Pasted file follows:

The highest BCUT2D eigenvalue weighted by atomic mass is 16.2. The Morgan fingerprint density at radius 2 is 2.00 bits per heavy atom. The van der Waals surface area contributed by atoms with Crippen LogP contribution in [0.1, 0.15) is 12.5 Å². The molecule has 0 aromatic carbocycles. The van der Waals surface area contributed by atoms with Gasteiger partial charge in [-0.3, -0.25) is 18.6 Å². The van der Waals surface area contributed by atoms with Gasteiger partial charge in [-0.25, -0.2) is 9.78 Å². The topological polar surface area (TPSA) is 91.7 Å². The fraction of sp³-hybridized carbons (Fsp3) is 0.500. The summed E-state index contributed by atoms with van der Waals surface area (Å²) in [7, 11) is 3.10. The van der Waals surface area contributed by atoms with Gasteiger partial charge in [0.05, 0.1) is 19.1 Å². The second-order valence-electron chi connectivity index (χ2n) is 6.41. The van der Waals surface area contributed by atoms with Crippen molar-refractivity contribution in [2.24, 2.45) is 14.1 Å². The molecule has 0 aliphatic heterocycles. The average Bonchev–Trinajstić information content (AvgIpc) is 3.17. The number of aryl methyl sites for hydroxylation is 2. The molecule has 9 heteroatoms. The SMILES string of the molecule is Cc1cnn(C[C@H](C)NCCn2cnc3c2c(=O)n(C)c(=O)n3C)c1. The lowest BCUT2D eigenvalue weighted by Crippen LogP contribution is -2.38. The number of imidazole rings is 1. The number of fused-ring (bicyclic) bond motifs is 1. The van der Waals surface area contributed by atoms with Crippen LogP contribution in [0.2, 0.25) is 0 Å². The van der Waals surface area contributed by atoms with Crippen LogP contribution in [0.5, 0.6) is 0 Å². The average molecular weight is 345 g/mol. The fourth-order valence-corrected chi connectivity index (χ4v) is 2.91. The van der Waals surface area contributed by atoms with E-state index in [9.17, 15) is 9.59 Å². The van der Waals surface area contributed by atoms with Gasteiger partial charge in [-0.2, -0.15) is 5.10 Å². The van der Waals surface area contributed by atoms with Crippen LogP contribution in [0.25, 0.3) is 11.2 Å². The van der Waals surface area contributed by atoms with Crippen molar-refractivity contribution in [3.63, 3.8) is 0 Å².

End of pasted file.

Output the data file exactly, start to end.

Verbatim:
The highest BCUT2D eigenvalue weighted by atomic mass is 16.2. The Morgan fingerprint density at radius 2 is 2.00 bits per heavy atom. The van der Waals surface area contributed by atoms with Crippen LogP contribution in [0.1, 0.15) is 12.5 Å². The molecule has 0 aromatic carbocycles. The van der Waals surface area contributed by atoms with Gasteiger partial charge in [-0.3, -0.25) is 18.6 Å². The van der Waals surface area contributed by atoms with Gasteiger partial charge in [-0.25, -0.2) is 9.78 Å². The topological polar surface area (TPSA) is 91.7 Å². The fraction of sp³-hybridized carbons (Fsp3) is 0.500. The summed E-state index contributed by atoms with van der Waals surface area (Å²) in [7, 11) is 3.10. The van der Waals surface area contributed by atoms with Gasteiger partial charge in [0.05, 0.1) is 19.1 Å². The second-order valence-electron chi connectivity index (χ2n) is 6.41. The van der Waals surface area contributed by atoms with Crippen molar-refractivity contribution in [2.24, 2.45) is 14.1 Å². The molecule has 0 aliphatic heterocycles. The average Bonchev–Trinajstić information content (AvgIpc) is 3.17. The number of aryl methyl sites for hydroxylation is 2. The molecule has 9 heteroatoms. The SMILES string of the molecule is Cc1cnn(C[C@H](C)NCCn2cnc3c2c(=O)n(C)c(=O)n3C)c1. The lowest BCUT2D eigenvalue weighted by Crippen LogP contribution is -2.38. The number of imidazole rings is 1. The number of fused-ring (bicyclic) bond motifs is 1. The van der Waals surface area contributed by atoms with Crippen LogP contribution in [0.2, 0.25) is 0 Å². The van der Waals surface area contributed by atoms with Crippen LogP contribution in [0.5, 0.6) is 0 Å². The average molecular weight is 345 g/mol. The fourth-order valence-corrected chi connectivity index (χ4v) is 2.91. The van der Waals surface area contributed by atoms with E-state index in [9.17, 15) is 9.59 Å². The van der Waals surface area contributed by atoms with Gasteiger partial charge in [-0.2, -0.15) is 5.10 Å². The van der Waals surface area contributed by atoms with Crippen LogP contribution in [0.25, 0.3) is 11.2 Å². The van der Waals surface area contributed by atoms with Crippen molar-refractivity contribution in [3.63, 3.8) is 0 Å².